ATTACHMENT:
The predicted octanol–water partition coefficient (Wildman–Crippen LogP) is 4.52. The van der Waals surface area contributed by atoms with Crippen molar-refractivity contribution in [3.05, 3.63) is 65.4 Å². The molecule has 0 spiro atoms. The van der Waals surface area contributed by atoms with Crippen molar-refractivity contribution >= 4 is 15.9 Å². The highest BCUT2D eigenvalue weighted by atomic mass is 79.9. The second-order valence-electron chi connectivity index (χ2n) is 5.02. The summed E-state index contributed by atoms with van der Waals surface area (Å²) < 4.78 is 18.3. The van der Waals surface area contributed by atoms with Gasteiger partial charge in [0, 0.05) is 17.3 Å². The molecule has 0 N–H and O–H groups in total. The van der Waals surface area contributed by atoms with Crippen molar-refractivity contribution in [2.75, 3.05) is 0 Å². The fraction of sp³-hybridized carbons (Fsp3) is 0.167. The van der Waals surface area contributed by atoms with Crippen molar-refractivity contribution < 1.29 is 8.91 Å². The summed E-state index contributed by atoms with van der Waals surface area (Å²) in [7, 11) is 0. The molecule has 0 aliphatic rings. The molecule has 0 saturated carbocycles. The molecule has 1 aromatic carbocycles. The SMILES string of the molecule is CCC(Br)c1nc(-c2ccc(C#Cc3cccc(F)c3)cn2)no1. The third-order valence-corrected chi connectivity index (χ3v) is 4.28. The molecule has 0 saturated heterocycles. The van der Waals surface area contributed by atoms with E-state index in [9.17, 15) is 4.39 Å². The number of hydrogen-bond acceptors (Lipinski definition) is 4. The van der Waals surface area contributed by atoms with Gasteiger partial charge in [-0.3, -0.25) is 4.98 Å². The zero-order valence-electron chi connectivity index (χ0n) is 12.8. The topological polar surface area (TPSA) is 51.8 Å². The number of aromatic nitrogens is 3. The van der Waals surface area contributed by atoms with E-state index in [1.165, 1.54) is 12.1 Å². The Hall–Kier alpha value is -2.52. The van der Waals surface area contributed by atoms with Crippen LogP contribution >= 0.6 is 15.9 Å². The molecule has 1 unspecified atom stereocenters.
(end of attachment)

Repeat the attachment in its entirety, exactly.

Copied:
The predicted octanol–water partition coefficient (Wildman–Crippen LogP) is 4.52. The van der Waals surface area contributed by atoms with Crippen molar-refractivity contribution in [3.05, 3.63) is 65.4 Å². The molecule has 0 spiro atoms. The van der Waals surface area contributed by atoms with Crippen molar-refractivity contribution >= 4 is 15.9 Å². The highest BCUT2D eigenvalue weighted by atomic mass is 79.9. The second-order valence-electron chi connectivity index (χ2n) is 5.02. The summed E-state index contributed by atoms with van der Waals surface area (Å²) < 4.78 is 18.3. The van der Waals surface area contributed by atoms with Gasteiger partial charge in [0, 0.05) is 17.3 Å². The molecule has 0 N–H and O–H groups in total. The van der Waals surface area contributed by atoms with Crippen molar-refractivity contribution in [2.75, 3.05) is 0 Å². The fraction of sp³-hybridized carbons (Fsp3) is 0.167. The van der Waals surface area contributed by atoms with Crippen molar-refractivity contribution < 1.29 is 8.91 Å². The summed E-state index contributed by atoms with van der Waals surface area (Å²) in [7, 11) is 0. The molecule has 0 aliphatic rings. The molecule has 0 saturated carbocycles. The molecule has 1 aromatic carbocycles. The SMILES string of the molecule is CCC(Br)c1nc(-c2ccc(C#Cc3cccc(F)c3)cn2)no1. The third-order valence-corrected chi connectivity index (χ3v) is 4.28. The molecule has 0 saturated heterocycles. The van der Waals surface area contributed by atoms with E-state index in [9.17, 15) is 4.39 Å². The number of hydrogen-bond acceptors (Lipinski definition) is 4. The van der Waals surface area contributed by atoms with Gasteiger partial charge in [-0.3, -0.25) is 4.98 Å². The zero-order valence-electron chi connectivity index (χ0n) is 12.8. The topological polar surface area (TPSA) is 51.8 Å². The number of aromatic nitrogens is 3. The van der Waals surface area contributed by atoms with E-state index in [1.165, 1.54) is 12.1 Å². The Hall–Kier alpha value is -2.52. The van der Waals surface area contributed by atoms with Crippen LogP contribution >= 0.6 is 15.9 Å². The molecule has 1 unspecified atom stereocenters.